“Technology is definitely one way to get efficiency in government,” said Councilor Jason Zandri, a Democrat opposing Dickinson in the mayoral race.
Zandri said that if he were mayor, he would make immediate changes that would improve productivity for town employees — such as email availability and better Internet access. Then he would suggest a 5- to 10-year plan “to bring Town Hall up to 21st Century standards.”
“We need to do improvements,” said John LeTourneau, a Republican. “We are in a world of technology ... It’s going to cost us a lot of money to catch up.”
Councilor Tom Laffin, a Republican, said technology replaces humans, “and that’s where the savings are and the efficiencies come in.”
“But I don’t see the mayor laying people off to buy a machine,” he said.
Fiscally, Laffin sides with Dickinson’s stance on technology, but operationally, the councilor said he would like to see advances.
Town Council Chairman Bob Parisi, a Republican, said that in his opinion technology generally creates costs. But “there are probably certain things that we could incorporate into our systems,” he said, such as online forms that residents could use to avoid a trip to Town Hall and direct deposit for town employees.
Direct deposit debate
Direct deposit is only offered to town employees who bank with the Wallingford Municipal Credit Union, according to Barbara Thompson. While direct deposit is viewed as a payroll system that saves money, Dickinson said he doesn’t believe it.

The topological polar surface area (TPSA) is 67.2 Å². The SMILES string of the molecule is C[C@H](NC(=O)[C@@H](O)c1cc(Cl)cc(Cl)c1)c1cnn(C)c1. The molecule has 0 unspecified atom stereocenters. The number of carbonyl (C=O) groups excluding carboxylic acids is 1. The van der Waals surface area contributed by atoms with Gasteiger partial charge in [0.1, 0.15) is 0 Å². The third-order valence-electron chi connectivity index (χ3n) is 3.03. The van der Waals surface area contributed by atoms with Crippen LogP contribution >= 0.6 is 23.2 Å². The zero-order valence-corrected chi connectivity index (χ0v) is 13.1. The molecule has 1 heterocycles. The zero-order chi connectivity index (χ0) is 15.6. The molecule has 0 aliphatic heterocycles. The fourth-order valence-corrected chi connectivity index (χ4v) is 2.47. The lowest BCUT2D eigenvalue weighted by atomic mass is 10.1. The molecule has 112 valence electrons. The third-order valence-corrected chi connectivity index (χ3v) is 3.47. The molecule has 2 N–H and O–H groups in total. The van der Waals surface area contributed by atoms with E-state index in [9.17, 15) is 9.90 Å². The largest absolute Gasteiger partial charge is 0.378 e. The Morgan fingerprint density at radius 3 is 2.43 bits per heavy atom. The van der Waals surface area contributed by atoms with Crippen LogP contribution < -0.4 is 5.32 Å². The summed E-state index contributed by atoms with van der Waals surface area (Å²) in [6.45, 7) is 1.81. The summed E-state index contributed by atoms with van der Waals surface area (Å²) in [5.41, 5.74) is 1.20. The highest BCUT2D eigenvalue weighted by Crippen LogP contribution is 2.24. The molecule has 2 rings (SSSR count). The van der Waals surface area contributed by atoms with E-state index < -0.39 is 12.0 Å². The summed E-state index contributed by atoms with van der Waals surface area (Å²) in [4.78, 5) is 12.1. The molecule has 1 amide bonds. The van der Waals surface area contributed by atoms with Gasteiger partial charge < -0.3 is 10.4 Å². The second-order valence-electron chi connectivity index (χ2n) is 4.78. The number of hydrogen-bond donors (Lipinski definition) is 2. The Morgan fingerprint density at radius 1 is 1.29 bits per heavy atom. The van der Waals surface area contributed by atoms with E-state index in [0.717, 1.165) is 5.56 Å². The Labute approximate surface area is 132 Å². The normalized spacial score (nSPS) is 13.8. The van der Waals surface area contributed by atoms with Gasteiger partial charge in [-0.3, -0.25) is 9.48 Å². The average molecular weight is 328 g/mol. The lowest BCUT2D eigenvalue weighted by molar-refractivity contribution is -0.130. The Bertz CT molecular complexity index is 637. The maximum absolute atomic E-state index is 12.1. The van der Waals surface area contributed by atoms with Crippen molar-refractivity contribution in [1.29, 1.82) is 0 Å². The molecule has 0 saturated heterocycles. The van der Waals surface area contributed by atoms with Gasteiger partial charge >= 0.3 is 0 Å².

There are just over 1,000 employees working for the town who are paid on a weekly basis, the mayor said. With a weekly payroll system, he does not believe direct deposit will save money.
If a bi-weekly pay system were possible, the town would offer direct deposit, Dickinson said, but “so far there has not been agreement with all bargaining units.”
Zandri said he disagrees with his opponent’s stance for several reasons. Direct deposit could easily be offered while creating efficiencies, but “the town lacks the ability to negotiate with unions,” he said.
“We always end up in arbitration,” Zandri said. In past direct deposit negotiations, the town has asked for something in return from unions. But the return is built in with the efficiencies brought about by saving paper and eliminating the need for employees to pick up their checks and deposit them during the workday.
“Every single company, more or less, on the planet, offers it,” Zandri said of direct deposit.
Dickinson argued some employees will still want paper checks, that will create more costs.
Dickinson lacks faith in technology, and that’s why the town hasn’t adopted direct deposit, Zandri said.
“I don’t know what the argument is other than ‘I don’t want to use a computer,’ ” he said. “That’s the argument.”